While some people aren’t concerned about businesses tracking their customers’ spending habits, likes and dislikes and comings and goings, others see it as an unwanted invasion of privacy.

For those in the latter camp, new tools are emerging to help wage the battle against Big Data.

Dozens of new products claim to make sure that personal data isn’t being seen by anyone the person in question doesn’t want to see it.

Among them is Disconnect, which allows users to track who’s watching their online searches and, if desired, search privately.

Another piece of software, known as SympleID and created by Waterloo’s Richard Fox-Ivey, uses swipe card technology to create new, encrypted passwords every time you use your phone.

“If someone finds my smartphone, it’s of no use to them,” says Fox-Ivey.

“All my credentials are encrypted locally – and without my ID, they can’t decrypt them.”

On the other side of this battleground sit companies like Cisco, which recently committed $100 million to fund an innovation lab in Toronto.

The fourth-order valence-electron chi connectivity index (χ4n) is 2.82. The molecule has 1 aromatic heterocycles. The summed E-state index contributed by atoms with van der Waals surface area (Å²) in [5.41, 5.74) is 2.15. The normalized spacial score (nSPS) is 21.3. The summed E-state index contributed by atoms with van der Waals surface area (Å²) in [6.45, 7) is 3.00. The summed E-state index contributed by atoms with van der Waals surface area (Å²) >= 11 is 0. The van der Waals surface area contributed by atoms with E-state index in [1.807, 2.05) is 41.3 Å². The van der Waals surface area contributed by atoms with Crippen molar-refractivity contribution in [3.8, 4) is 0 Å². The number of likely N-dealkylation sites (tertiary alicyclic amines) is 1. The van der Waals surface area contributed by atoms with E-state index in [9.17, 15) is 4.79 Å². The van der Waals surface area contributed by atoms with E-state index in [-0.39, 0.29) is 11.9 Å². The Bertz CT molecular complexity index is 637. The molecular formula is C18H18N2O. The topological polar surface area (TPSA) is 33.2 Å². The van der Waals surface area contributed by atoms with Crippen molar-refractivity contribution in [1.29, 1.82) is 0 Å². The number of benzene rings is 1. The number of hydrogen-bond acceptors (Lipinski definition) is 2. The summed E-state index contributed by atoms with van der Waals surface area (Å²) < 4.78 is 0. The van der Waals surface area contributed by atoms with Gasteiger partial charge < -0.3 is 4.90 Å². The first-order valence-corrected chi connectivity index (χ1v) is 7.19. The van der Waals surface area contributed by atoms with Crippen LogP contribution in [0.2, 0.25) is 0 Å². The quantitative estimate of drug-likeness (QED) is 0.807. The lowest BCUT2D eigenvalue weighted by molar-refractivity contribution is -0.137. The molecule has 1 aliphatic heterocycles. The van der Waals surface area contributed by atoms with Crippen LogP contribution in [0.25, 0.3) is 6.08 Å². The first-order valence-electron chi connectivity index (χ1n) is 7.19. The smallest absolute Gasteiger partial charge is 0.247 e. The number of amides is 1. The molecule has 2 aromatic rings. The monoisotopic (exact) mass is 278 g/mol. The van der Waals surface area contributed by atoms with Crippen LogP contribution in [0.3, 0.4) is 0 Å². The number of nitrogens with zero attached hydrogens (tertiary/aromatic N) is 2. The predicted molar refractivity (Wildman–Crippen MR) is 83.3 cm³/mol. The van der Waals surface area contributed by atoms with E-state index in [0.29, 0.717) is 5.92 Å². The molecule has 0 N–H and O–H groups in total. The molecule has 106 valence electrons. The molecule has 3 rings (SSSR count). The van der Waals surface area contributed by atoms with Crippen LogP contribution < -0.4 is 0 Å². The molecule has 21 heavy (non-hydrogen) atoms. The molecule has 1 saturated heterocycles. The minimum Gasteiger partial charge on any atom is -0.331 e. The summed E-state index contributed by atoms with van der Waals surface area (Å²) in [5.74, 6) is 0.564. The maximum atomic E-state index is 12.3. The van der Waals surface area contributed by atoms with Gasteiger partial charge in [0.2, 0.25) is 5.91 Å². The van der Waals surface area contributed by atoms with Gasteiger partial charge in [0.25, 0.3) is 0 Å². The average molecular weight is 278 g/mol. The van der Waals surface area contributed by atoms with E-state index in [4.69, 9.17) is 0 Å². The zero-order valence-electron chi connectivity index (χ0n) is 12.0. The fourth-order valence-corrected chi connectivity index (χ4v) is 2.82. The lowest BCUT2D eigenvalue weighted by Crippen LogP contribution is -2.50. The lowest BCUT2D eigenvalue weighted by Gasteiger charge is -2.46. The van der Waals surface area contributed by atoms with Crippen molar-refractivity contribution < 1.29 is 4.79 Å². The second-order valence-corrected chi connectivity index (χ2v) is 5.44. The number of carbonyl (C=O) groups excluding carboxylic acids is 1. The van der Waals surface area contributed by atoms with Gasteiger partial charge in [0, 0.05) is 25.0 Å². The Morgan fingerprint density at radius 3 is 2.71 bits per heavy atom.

Inside the lab, work is done on the tech giant’s ‘internet of everything’ initiative, which aims to allows all electronic devices to talk online.

“Collectively we will experiment, innovate, learn and co-create on ideas and innovations that will transform industries,” Nitin Kawale, president of Cisco Canada, said earlier this month.

As the efforts to use and block the use of personal data grow, so too do the legal issues surrounding them.

That’s where Pat Forte comes in.

The Waterloo-based lawyer specializes in looking at how companies monitor personal data.

She says employers often can’t help themselves from looking up prospective employees online – even though doing so can also put them in touch with information they don’t want, like religious beliefs and marital status.

“An employer can’t know those things about a prospective employee or their employees for the purpose of hiring,” Forte says.

As a result, Forte says, many companies are turning to third-party hiring firms who may see all that information, but only pass on the relevant bits.